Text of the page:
Monday, August 07, 2006


Book 43: The Crusades Through Arab Eyes

This is something I've been meaning to read for a couple of years now. During college I took an entire course on the crusades which was very interesting (filled with those sorts of history majors who like to dress up like people from the middle ages). I saw the Orlando Bloom movie about the crusades with my heartthrob struck sisters last summer (it was okay) and what with the current state of affairs this seemed a timely choice.

I liked it, I enjoyed learning about the history from a different perspective. The author, whose name I forget, wrote about the time period between 1096-1244. There were other crusades after this time period, but mostly took place outside the middle east (the reconquest of Spain from the Moors, for example). I thought he gave a surprisingly balanced and shall we say, kind picture, of this military venture. He didn't mince words about the atrocities of the Frankish armies, but he wasn't overly kind to the Muslim forces either. But he did present the facts: this was an invasion of peoples' homelands for little more than economic and political gain. The Europeans were especially cruel and bloodthirsty, and it's hard to admit but there is really no excuse for such barbaric actions.

As a Christian, it's difficult to come to terms with the Crusades. In Germany today, for example, the word "crusade" is never used figuratively, as it might be here in America. They are simply not something thought of in any kind of positive light. They did, however, introduce the western world to spices, oranges and other delicious and useful things. The downfall of the Arab world, the most civilized society in the early medieval period, began to be eclipsed by the rise of the West. How could such awful things be done in the name of God? Why would any kind of God allow that to happen? How do we even reconcile the deeds of Richard the Lionheart, who mercilessly slaughtered thousands of men, women and children on his quest to regain Jerusalem, with the hero of merry olde england we all believe in? I'm not sure. I don't think the trite answers work. It's not okay to just say that those people weren't really Christians and it was just a political thing and the Muslim people should just get over it because it's been almost a thousand years already. But I don't know what the solution is. I'll tell you this much though: while I don't think that terrorism is in any way right, and the conflict that is happening currently is not good, I do think I can empathize more with an Arab people who have bitter memories of a West that seeks only to kill and destroy.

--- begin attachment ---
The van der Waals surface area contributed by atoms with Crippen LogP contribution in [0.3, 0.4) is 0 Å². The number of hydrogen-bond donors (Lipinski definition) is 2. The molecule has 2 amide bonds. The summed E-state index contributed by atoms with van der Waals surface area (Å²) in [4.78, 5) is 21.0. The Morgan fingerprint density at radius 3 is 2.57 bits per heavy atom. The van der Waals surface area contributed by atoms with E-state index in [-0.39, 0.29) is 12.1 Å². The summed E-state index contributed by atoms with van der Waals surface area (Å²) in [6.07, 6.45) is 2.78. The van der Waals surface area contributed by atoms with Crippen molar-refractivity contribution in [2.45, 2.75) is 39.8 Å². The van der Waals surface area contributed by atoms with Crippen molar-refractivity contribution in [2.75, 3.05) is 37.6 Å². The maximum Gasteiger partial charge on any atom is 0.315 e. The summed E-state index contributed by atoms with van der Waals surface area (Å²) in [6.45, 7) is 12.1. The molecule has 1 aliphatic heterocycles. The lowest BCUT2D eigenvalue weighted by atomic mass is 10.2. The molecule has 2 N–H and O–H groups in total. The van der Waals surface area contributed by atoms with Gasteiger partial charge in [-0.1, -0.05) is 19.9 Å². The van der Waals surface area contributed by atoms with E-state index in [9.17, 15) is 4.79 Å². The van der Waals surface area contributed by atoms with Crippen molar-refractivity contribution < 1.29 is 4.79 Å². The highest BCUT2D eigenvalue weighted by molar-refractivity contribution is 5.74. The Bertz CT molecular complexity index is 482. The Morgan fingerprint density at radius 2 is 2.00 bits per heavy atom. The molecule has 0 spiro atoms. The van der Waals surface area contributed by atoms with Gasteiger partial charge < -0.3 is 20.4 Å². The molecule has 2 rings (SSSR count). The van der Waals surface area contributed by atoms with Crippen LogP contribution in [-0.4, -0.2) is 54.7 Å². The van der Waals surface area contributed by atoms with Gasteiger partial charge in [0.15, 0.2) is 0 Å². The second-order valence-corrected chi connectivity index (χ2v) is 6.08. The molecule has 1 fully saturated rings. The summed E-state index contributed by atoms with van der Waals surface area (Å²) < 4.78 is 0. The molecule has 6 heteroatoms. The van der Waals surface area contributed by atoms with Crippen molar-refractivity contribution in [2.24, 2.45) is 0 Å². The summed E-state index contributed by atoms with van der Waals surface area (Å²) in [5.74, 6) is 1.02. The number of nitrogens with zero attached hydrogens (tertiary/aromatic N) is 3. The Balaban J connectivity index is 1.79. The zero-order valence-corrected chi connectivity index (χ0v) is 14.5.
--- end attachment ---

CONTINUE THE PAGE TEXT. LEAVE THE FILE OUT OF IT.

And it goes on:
This is very interesting site... »
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